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Shepherd: The Story of a Jewish Dog (A Movie Review)

Updated: Aug 6, 2021


Starring August Maturo, Ken Duken, Ayelet Zurer, Ádám Porogi, Viktoria Stefanovszky, Lois Robbins, Miklós Kapácsy, Kristóf Widder, Miklós Béres, Gábor Nagypál, Zsolt Páll, Piroska Mészáros, Levente Molnár, Alexis Latham, Carna Krsul, Máté Haumann, Péter Scherer, Peter Linka, Géza Bodor, Peter Schueler, Zsuzsa Gyöngy and Hans Peterson.

Screenplay by Lynn Roth.

Directed by Lynn Roth.

Distributed by JDog Films. 93 minutes. Not Rated.

The atrocities of Nazi Germany circa World War II were legendary and well-documented. It is a bit of a surprise when you run across one you haven’t heard of before after all these years.

In Shepherd: The Story of a Jewish Dog we see the story of Kaleb, a beloved pet of a Jewish family who must give him up when the Nazis outlawed Jews having pets. Therefore, the German Shepherd bounces from home to home before living on the streets and eventually being put into the pound, where he is “recruited” by a Nazi officer who teaches him to track Jews.

Yes, compared to the Nazis’ other atrocities, some may say the banning of pets is a tiny bit insignificant, but it is actually a horrible attempt to sublimate and dishearten the Jewish people.

Now, I’m not 100% sure if this law really happened or if it was just come up with for this story. From what I could find in a quick search online, for as horrific as many of the Nazis were, most of their leaders were animal lovers and staunch defenders of animal rights. (Even Hitler had a beloved dog.) While I can certainly see them choosing to deny the love of a pet to the Jews, it’s harder to see them allowing the animals to live the hard life of strays and perhaps starve on the streets. Of course, it’s an entirely different conversation about what it says about the Nazis that they treated animals better than they did human beings, but that is not news. And, of course, that’s kind of the point of this film.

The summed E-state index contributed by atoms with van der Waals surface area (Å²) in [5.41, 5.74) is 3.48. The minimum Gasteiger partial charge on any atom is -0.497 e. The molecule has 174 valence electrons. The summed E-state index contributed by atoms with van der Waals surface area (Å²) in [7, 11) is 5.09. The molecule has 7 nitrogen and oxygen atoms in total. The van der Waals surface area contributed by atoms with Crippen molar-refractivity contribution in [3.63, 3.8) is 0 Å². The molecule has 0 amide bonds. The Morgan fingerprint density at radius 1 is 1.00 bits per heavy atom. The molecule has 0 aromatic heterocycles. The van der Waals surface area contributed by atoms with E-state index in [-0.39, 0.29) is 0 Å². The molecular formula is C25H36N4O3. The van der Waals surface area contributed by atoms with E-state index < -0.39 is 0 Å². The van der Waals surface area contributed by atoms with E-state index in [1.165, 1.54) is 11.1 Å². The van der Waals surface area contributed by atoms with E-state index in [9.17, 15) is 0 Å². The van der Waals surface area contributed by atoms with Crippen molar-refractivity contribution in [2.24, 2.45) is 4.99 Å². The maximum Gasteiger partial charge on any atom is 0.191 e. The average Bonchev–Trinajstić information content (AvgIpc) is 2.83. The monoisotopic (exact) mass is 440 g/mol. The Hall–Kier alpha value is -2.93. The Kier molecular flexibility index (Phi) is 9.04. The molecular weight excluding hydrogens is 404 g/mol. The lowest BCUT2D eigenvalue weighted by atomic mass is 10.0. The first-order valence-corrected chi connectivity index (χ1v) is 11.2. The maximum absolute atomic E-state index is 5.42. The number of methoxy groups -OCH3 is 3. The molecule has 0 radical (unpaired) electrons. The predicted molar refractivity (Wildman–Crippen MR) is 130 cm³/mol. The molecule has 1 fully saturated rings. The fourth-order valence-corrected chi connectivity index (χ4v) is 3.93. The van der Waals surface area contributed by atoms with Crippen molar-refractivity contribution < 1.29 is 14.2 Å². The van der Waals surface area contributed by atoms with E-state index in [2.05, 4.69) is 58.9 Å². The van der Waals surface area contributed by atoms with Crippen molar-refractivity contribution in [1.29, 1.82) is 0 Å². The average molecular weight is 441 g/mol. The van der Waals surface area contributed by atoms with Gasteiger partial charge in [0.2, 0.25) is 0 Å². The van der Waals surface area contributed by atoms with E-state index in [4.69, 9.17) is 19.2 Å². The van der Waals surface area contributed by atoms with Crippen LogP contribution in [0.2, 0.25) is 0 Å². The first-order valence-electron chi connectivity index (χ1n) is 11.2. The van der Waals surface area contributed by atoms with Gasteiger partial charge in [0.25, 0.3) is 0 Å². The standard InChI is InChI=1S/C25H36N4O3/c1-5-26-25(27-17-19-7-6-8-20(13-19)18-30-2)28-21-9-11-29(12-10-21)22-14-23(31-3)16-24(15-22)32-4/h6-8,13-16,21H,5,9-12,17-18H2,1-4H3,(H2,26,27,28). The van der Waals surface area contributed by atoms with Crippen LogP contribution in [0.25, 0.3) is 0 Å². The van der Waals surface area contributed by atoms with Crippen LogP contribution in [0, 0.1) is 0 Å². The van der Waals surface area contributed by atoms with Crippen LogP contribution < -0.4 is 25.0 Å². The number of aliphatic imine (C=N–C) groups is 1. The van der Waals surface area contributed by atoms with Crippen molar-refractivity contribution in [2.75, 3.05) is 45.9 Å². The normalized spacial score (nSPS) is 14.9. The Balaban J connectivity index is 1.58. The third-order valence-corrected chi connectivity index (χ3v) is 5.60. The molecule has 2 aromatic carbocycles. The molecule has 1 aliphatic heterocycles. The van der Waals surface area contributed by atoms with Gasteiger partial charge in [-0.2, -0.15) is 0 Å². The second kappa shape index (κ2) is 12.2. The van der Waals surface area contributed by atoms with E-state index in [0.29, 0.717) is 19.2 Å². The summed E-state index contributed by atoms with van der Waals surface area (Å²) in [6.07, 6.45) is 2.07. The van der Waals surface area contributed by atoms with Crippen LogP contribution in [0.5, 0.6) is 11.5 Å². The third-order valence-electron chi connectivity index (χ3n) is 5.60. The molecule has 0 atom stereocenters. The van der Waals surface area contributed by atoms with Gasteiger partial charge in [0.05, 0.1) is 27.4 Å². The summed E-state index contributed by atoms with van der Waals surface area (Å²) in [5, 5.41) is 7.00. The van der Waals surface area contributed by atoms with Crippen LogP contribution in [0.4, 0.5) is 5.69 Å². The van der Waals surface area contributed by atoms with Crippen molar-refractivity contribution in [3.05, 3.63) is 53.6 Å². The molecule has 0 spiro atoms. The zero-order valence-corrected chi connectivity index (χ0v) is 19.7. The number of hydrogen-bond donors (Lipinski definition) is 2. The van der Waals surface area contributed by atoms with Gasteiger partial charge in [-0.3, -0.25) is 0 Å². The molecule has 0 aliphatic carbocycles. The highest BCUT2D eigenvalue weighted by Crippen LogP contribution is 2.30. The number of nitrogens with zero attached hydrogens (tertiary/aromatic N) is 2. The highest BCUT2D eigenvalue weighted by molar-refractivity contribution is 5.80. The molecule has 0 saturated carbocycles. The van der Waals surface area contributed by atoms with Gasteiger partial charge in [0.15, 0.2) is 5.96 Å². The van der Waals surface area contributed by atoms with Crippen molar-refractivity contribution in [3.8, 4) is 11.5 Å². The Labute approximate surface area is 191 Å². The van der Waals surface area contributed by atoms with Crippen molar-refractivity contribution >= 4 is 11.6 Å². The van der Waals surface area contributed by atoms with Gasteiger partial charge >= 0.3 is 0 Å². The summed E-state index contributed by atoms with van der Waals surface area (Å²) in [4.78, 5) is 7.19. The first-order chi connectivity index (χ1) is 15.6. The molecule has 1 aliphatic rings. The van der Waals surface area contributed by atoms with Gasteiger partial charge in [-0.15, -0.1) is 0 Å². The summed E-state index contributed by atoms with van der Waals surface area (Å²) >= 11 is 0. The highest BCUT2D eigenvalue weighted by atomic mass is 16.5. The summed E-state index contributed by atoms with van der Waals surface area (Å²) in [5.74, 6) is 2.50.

Still, true historical fact or not, it’s a fascinating story idea, but also one that must be handled rather delicately by filmmakers. In general, dog films tend to be a bit cute, just because canines are so damned charming. However, by making the film too adorable, it would sort of trivialize the tragic back story of being Jewish in the middle of Nazi Germany. (Even for a dog!)

At the same time, if the film was made to be too dark – as the broad subject matter most certainly lends itself to – then the majesty and the beauty and natural adorableness of the title dog (and other dogs who pop up throughout the film) can be overwhelmed by the horror of the situation.

For the most part, Shepherd: A Story of a Jewish Dog handles this balancing act well – never really getting too cloying, nor too tragic.

And the dog who plays Kaleb – well, wow, he’s just a beauty.

Which is a good thing, because the character of the dog is the only character who is in this film straight through. People come and go in his life (and in one instance comes back), but mostly we are following this lovely German shepherd’s path through life.

The film starts as Kaleb is born to a well-off middle class Jewish family in Germany of the 1930s. He is the runt of the litter of five puppies had by the family’s beloved shepherd, and when the parents insist that they cannot have six dogs in their apartment, young son Joshua (August Maturo) falls particularly hard for Kaleb and begs the parents to let them keep at least him.

Kaleb grows to be big and strong and healthy and very smart, and his bond with Joshua keeps growing deeper. However, Nazism is growing in the town and the family is slowly losing rights and being ostracized. When the no pets law comes down, they must reluctantly find new homes for Kaleb and his mother.

The new home Kaleb is sent to is that of a nice ineffectual man and his mean wife. He brought Kaleb as a gift for his wife, who was mourning the death of their beloved dog, but she wants nothing to do with this new “Jewish dog.” Kaleb escapes and finally makes his way back to his home, but his family is already gone.

He ends up living on the streets with a pack of stray dogs, eventually being caught and put in the pound, and finally being adapted by a Nazi officer – who is more feeling than most, but still a Nazi and able to become ruthless at a moment’s notice – who trains Kaleb to find hidden Jews. Eventually Kaleb and his new owner end up working at a concentration camp, where it turns out that Joshua is one of the prisoners.

I won’t go any deeper into the storyline, because a big part of the fun in Shepherd is to see what happens. Much of it is not exactly surprising, but it is also touching and intriguing. The dog who plays Kaleb is actually quite accomplished as a canine actor – with his soulful eyes he is able to look mournful and excited in a way that is quite affecting.

Like I said above, it mostly avoids the potential pitfalls of becoming too dark or too sentimental. Shepherd would actually be a nice gateway to introducing smaller children to the atrocities of the Holocaust, but it is also entertaining for adults – particularly animal lovers.

And I have to say again, the dog who plays Kaleb is just gorgeous. Just watching him prance around for an hour and a half is time well spent.

Jay S. Jacobs

Copyright ©2021 All rights reserved. Posted: May 28, 2021.


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